Amid the growing impact of climate-induced incidents across the African continent, such events have forced some 4.2 million people to become homeless, while killing 53,610 people and injuring 52,205 others, the UNECA said in a statement issued Monday.
The UNECA said findings of its Economic Report on Africa 2023 (ERA-2023), which will be officially launched next week and titled "Building Africa’s Resilience to Global Economic Shocks," shows that climate shocks generally are highly correlated with the cyclical component of gross domestic product (GDP) growth and not with the long-term trend in Africa, which suggests that part of the volatility observed in growth emanates from climate-induced shocks.
"A temperature increase beyond a threshold of 0.7-degree centigrade results in reduced real GDP growth. At 1.8-degree centigrade change in temperature, which is expected to prevail by 2030 if current trends persist, we could expect a 2-percentage point decline in real GDP growth," the UNECA said, citing the findings of its Economic Report on Africa.
According to the UNECA, the frequency of natural disasters increases public debt levels directly, in which a unit increase in natural disasters could lead to a 0.25 percentage point increase in the ratio of net public debt to GDP.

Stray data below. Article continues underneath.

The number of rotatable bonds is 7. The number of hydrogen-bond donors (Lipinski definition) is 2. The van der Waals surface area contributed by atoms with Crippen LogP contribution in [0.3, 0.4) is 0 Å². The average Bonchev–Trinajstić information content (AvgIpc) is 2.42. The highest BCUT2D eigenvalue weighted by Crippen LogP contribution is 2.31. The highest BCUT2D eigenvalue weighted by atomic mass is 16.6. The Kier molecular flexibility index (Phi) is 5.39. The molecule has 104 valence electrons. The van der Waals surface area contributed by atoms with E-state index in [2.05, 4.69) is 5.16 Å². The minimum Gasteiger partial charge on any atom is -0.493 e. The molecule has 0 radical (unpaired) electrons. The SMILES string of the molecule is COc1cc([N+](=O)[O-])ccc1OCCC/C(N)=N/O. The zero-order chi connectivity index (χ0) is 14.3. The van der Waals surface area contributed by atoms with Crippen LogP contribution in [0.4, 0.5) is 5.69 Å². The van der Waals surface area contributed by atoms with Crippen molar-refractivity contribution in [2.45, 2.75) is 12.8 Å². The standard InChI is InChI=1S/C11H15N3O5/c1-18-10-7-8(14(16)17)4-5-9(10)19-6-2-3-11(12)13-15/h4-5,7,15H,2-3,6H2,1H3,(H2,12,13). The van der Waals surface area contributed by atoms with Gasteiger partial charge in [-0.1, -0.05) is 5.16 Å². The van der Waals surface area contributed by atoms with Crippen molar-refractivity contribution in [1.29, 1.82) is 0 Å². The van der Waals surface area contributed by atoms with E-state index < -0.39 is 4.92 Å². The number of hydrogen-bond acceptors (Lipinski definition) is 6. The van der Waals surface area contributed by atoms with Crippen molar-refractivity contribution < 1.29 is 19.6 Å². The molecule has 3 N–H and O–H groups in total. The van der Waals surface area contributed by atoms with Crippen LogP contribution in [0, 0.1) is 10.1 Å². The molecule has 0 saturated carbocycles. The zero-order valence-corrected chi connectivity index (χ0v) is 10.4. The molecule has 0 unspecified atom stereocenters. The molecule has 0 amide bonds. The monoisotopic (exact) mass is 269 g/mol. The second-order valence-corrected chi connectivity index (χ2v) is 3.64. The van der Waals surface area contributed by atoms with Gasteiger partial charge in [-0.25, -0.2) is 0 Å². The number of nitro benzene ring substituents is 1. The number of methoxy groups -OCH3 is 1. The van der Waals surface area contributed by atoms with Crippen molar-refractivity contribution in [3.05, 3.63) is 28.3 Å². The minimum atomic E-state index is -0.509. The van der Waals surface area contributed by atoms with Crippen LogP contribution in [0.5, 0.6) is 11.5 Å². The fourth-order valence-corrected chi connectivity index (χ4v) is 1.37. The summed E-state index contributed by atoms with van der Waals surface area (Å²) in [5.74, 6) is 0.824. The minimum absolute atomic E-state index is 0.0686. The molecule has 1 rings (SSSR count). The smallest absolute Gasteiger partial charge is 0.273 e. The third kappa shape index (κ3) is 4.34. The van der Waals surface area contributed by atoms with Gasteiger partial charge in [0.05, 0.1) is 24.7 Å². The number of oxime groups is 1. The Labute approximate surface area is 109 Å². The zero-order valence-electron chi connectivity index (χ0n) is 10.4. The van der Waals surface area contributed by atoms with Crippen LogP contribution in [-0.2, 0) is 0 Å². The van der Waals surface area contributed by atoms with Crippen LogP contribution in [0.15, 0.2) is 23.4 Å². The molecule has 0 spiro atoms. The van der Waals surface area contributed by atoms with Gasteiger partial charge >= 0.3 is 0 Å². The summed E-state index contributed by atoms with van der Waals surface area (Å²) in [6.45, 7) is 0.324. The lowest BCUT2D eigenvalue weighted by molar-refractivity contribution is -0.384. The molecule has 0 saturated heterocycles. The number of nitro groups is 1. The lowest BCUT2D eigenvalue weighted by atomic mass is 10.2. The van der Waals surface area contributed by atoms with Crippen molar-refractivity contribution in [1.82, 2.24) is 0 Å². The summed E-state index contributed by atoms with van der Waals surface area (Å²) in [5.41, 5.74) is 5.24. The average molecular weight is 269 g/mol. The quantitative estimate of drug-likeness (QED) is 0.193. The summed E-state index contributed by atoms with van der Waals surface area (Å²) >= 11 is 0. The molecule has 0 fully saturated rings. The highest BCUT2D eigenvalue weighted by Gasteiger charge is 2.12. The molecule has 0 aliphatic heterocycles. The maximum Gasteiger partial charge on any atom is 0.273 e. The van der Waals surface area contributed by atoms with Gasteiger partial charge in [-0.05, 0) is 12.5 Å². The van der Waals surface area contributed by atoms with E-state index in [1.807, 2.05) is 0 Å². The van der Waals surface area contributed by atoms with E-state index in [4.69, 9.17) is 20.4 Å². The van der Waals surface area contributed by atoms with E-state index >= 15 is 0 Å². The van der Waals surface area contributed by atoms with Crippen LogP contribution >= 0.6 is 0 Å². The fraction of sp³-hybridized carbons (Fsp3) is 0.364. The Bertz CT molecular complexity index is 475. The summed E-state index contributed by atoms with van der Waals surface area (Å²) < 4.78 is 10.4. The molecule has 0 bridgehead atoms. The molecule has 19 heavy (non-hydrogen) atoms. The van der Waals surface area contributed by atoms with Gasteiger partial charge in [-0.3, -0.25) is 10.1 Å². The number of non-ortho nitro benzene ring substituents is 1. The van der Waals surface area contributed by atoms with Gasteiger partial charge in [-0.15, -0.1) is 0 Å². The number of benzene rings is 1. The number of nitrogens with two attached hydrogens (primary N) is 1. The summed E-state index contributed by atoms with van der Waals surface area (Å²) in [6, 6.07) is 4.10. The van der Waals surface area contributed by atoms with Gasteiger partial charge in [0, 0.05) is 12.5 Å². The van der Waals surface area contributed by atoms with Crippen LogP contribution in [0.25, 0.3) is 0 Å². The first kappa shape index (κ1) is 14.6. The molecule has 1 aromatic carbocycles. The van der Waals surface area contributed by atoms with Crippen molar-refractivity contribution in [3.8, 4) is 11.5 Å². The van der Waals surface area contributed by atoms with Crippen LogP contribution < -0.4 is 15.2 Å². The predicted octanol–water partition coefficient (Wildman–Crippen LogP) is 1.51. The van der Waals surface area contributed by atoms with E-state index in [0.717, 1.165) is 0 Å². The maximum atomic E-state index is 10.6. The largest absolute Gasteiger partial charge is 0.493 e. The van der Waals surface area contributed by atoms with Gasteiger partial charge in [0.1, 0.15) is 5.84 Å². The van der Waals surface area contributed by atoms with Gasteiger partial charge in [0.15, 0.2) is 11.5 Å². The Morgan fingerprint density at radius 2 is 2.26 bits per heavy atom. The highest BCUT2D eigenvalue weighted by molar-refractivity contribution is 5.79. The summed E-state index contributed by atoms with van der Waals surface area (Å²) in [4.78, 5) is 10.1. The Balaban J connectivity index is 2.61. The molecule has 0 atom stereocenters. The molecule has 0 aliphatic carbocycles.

"More significantly, climate change in Africa tends to derail poverty reduction and, in some cases, destroy the livelihoods of millions of people that mainly rely on agriculture and small businesses. Droughts, floods, frosts, and other natural events that lead to crop failure affect the welfare of households that live in rural areas and small towns," it said.
It said a one unit increase in natural disaster frequency would increase the percentage of households living in extreme poverty by 4.4 percentage.
The UNECA said the ERA-2023 carries important lessons regarding how African countries must incorporate climate change in the design and implementation of their long-term growth strategies.